Physiological responses and subjective estimates of sounds: initial results of pilot study
Hume, KI, Barrett, H, Ip, A, McDonagh, T, Davies, WJ, Adams, MD, Bruce, NS, Cain, R, Jennings, P, Czanner, G, Carlyle, A, Cusack, P and Plack, C 2008, Physiological responses and subjective estimates of sounds: initial results of pilot study , in: Institute of Acoustics Spring Conference 2008, 10 - 11 April 2008, Reading, UK.
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In an attempt to understand the effect of sounds on physiological measurements, along the positive (pleasant) - negative (unpleasant) subjective dimension, 51 subjects (26 male) listened to 13 sounds in clips of 8s interspersed with 16s of silence while their heart rate, respiratory rate and skin conductance were measured and they recorded the subjective pleasantness of the sound. The sounds were in three categories, natural (eg birdsong) human (eg crying) and transportation (eg aircraft take-off). There were highly significant decreases in heart rate and significant increases in respiratory rate with some gender differences in response to the sounds. Initial analysis showed no significant correlation between the physiological measures and the subjective evaluations of the pleasantness of the sounds.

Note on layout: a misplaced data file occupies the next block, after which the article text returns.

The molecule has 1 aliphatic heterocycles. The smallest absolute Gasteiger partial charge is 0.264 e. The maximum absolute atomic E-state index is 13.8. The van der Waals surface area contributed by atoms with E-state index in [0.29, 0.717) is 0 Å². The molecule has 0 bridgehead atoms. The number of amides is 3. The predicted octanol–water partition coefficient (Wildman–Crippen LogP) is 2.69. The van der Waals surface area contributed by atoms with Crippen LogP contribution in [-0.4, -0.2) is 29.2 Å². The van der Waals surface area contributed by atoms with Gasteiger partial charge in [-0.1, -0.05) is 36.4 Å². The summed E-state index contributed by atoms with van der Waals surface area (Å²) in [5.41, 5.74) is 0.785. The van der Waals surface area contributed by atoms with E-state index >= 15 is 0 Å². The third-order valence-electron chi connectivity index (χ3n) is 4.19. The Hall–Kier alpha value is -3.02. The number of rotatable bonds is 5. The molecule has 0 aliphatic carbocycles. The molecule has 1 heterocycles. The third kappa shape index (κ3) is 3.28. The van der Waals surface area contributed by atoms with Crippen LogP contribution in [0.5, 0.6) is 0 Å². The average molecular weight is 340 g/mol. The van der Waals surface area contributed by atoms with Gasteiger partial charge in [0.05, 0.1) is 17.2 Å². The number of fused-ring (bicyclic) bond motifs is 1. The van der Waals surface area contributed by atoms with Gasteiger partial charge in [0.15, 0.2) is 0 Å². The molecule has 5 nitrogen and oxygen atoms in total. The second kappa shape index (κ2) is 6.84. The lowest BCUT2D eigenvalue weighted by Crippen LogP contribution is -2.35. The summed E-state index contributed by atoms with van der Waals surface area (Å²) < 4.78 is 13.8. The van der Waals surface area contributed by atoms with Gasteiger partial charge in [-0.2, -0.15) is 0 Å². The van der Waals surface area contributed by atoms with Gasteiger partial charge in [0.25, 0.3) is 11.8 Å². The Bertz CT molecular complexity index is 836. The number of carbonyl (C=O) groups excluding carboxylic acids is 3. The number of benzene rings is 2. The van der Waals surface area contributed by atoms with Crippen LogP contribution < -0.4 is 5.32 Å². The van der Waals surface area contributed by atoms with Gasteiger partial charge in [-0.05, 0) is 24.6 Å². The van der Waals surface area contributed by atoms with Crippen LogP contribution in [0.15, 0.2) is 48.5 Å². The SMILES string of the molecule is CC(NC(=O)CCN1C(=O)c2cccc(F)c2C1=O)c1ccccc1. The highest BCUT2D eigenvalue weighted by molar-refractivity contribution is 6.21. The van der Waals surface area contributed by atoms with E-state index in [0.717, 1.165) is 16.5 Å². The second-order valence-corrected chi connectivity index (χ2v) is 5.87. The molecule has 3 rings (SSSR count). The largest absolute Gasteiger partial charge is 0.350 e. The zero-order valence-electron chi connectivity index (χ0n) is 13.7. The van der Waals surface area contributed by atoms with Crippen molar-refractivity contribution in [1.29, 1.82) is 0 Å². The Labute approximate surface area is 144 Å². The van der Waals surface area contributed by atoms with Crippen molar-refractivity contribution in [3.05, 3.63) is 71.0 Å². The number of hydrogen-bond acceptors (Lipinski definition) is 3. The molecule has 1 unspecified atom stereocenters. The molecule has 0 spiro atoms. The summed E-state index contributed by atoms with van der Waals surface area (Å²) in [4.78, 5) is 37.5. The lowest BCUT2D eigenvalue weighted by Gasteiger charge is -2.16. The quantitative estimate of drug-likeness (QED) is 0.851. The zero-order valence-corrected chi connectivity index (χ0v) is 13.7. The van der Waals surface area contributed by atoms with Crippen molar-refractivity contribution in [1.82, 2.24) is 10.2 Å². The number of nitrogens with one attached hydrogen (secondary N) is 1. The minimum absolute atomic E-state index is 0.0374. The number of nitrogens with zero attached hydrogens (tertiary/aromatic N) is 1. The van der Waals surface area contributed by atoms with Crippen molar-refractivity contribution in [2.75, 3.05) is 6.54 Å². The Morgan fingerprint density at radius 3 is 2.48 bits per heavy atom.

|Item Type:||Conference or Workshop Item (Paper)|
|Themes:||Subjects / Themes > Q Science > QC Physics > QC221-246 Acoustics - Sound
Subjects outside of the University Themes
|Schools:||Schools > College of Science & Technology > School of the Built Environment
Schools > College of Science & Technology > School of Computing, Science and Engineering > Salford Innovation Research Centre (SIRC)
|Journal or Publication Title:||Proc. I. o. A.|
|Depositing User:||Dr W. J. Davies|
|Date Deposited:||20 Nov 2009 10:04|
|Last Modified:||29 Oct 2015 00:24|
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